I’ve been having a little bit of a career freak out lately. You see, lately I realized that I’m now over 30. And a woman. And a litigator. That means sometime in the next ten years my life will dramatically change. I don’t exactly know how and I don’t exactly know why. But if you look around, you’ll notice that there simply aren’t any women litigators over 40. So the clock is ticking.
Okay, so I exaggerate a little bit. But only a little bit. The truth is, women litigators over 40 are few and far between. Look around your own firm. At my current firm, there are only two women lawyers, and we’re both associates (and one is a transactional attorney). My last firm – an Am Law 100 firm in a big city – had one woman partner in litigation. And she was non-equity. In our entire office of 100 lawyers we had in total only three women partners. Considering that since about 2001 law school classes have been made of up 50% women, these percentages of women partners are down right embarrassing. At a minimum, the ranks of junior partners should be a lot more made-up. Which begs the question, where have all the women lawyers gone?
The Wall Street Journal’s The Juggle asked this question not long ago. But it didn’t really come up with any real answers. The article noted that despite making up 34.4% of all lawyers last year, women made up only 15% of equity partners - “a level that hasn’t budged in the past five years.” It then attempted to rationalize these numbers by blaming a gender-bias in pay and firm’s use of contract attorneys. http://blogs.wsj.com/law/2010/11/09/study-where-have-all-the-women-lawyers-gone/
While I don’t doubt that unequal pay and the use of contract attorneys accounts for some of the problem, I found the comments to the article to be much more in tune with the problems of real life law firms. Aside from a few comments posted (hopefully) solely to inflame, the majority of the comments indicated that women leave the law because women aren’t valued in the law.
In my opinion, one commenter got it exactly right: “The reality is that law firms are unfriendly to women. They are run by (largely white) men who like to be surrounded by cute young women mentees while the learning curve is still high, but not experienced talented women to work with as equals.” In my own experience, I’ve seen how it goes. Smart, talented women with the best credentials get the jobs. Within the first year or two, they experience some incident of sexual harassment – often by the lawyer directly overseeing them. Whether the woman lawyer reports the incident or handles it herself the result is the same – nothing happens to the equity partner. The fact is any harassment lawsuit brought by a second-year associate is cheaper to settle than the loss of a rainmaker’s multi-million dollar book of business. And the message is clear: you’re valuable, but not that valuable.
Usually two or three years later, this message is repeated -- most usually when the woman associate announces she’s pregnant. For some reason, the minute a woman lawyer announces she’s expecting a baby, law firm partners go into crisis mode. To law firm partners, baby means maternity leave and maternity leave means a vacation and everyone knows that any lawyer who takes a vacation isn’t really dedicated to her work. So the associate is written off. Of course, maternity leave isn’t a vacation, and the woman has six (or nine, or in my case, 3) months left of time that she needs to bill, but work immediately stops flowing her way. She’s left to scramble to find work to bill time before the baby arrives, and plagued by doubts about how she’ll get any work once she returns from 8 or 12 weeks away. No words may be exchanged, but the lack of work speaks volumes: you’re valuable, until you have a baby.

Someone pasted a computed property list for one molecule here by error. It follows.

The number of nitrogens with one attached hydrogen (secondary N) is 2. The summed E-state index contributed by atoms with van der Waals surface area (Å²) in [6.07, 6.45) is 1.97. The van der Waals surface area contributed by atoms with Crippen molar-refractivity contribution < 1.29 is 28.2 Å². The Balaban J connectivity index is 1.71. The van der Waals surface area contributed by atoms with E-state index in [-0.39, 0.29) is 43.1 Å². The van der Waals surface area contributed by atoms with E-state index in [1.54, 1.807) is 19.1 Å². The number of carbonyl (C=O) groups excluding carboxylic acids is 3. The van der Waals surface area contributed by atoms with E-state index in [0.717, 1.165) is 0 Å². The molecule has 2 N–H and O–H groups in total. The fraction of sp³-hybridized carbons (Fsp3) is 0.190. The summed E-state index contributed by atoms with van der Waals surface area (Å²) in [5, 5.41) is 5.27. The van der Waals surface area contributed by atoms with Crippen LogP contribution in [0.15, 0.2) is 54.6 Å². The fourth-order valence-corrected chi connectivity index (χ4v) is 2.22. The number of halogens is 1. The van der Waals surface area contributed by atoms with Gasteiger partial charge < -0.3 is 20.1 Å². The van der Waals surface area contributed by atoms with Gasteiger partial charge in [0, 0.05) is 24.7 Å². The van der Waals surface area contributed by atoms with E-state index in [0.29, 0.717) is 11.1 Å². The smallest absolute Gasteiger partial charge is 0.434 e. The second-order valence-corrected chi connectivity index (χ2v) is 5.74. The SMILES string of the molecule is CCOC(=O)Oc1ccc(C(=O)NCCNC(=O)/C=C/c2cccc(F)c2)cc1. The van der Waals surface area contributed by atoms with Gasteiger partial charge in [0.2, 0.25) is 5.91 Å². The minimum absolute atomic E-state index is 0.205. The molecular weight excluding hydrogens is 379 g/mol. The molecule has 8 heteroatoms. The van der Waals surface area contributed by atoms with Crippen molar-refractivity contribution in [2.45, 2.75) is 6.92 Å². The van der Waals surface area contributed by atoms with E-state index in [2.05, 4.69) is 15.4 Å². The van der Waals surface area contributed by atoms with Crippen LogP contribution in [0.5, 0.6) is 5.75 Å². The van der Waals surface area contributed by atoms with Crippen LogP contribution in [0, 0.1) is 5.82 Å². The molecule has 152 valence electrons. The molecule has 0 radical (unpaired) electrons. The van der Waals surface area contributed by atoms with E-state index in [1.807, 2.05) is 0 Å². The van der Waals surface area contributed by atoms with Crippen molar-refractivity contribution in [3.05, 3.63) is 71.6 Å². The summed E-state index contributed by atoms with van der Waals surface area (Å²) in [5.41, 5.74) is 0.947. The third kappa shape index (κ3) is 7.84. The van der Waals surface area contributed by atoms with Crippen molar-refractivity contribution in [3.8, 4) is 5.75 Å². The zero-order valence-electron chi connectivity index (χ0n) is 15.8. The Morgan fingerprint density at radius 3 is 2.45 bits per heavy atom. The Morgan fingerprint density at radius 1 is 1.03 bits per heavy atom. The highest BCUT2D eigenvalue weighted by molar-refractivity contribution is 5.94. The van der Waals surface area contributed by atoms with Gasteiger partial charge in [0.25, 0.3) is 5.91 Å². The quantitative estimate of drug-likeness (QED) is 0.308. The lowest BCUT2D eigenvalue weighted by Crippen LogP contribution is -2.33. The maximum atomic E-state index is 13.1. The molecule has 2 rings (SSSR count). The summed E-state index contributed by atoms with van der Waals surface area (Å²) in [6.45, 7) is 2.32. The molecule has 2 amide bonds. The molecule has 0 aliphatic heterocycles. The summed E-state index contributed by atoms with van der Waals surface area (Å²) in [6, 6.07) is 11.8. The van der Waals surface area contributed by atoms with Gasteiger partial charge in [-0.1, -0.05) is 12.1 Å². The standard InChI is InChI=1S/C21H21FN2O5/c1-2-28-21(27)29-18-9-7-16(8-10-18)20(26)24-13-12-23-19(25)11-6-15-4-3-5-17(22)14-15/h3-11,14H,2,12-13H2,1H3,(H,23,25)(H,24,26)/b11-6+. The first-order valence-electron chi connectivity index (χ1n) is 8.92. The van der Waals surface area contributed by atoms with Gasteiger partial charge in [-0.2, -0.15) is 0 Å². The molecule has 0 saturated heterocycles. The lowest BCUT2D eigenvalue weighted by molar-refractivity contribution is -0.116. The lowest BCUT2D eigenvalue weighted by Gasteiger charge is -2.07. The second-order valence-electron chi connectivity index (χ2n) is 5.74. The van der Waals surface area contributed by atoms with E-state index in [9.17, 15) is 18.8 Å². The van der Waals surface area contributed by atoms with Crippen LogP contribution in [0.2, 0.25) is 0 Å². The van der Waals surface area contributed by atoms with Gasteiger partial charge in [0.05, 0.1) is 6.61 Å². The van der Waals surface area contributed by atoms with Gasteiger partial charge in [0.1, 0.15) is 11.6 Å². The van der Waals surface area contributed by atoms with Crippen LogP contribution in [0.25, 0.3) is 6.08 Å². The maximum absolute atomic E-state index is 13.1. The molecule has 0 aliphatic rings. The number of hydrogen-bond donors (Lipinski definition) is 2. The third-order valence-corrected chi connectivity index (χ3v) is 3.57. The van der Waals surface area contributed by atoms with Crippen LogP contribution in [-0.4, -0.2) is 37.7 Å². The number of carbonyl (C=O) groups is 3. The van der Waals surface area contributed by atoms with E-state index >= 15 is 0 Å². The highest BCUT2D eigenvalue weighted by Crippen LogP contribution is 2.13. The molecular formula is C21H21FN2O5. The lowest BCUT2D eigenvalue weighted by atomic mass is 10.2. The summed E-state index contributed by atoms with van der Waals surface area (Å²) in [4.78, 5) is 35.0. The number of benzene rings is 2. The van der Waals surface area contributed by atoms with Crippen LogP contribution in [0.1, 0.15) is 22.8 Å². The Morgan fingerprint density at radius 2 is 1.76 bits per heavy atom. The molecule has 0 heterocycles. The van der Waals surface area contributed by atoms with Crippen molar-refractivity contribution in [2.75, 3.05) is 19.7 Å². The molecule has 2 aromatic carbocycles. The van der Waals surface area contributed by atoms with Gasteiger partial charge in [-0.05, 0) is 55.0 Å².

Assuming that the woman lawyer puts up with these games, and makes it to her ninth year (and skipping some other convincing examples along the way), the woman associate is again reminded of her wayward value when she finally goes up for partner. In that process, every vacation, sick day and maternity leave will be used against her. There will be talk of how her 8 or 12 week maternity leave left her less experienced than a male who didn’t take a break. There will be talk of how she sometimes works from home to care for her sick kid. And there will be talk about whether the other partners think she’ll have any more kids -- as if having more children could render someone less partnership material. In the end, the woman will probably make junior partner. After all, most law firms need to promote women for their reporting statistics. But when the woman is promoted, she’ll be reminded of all of her “time off” and “special accommodations.” The message from the firm is that she’s valuable because she’s a woman, not because she’s a good lawyer.
I realize that this example relates only to women lawyers who have kids. (I’ll be the first to admit, I don’t have any idea what happens to the women lawyers without kids). But I’ve seen it happen so many times to so many different women with so many different talents that I believe it to be the true nature of the law firm experience. Women lawyers don't ever expereince "real law", but instead are subjected to a career of “girl law" in which they are repeatedly told that they will never succeed on their merits. So they leave. That's where all the lawyers go -- anywhere else.
The legal profession needs something more than women's iniatives and work/life balance programs to fix the wrong that is "girl law." But until men who truly value women as professional equals start running law firms, women will keep leaving.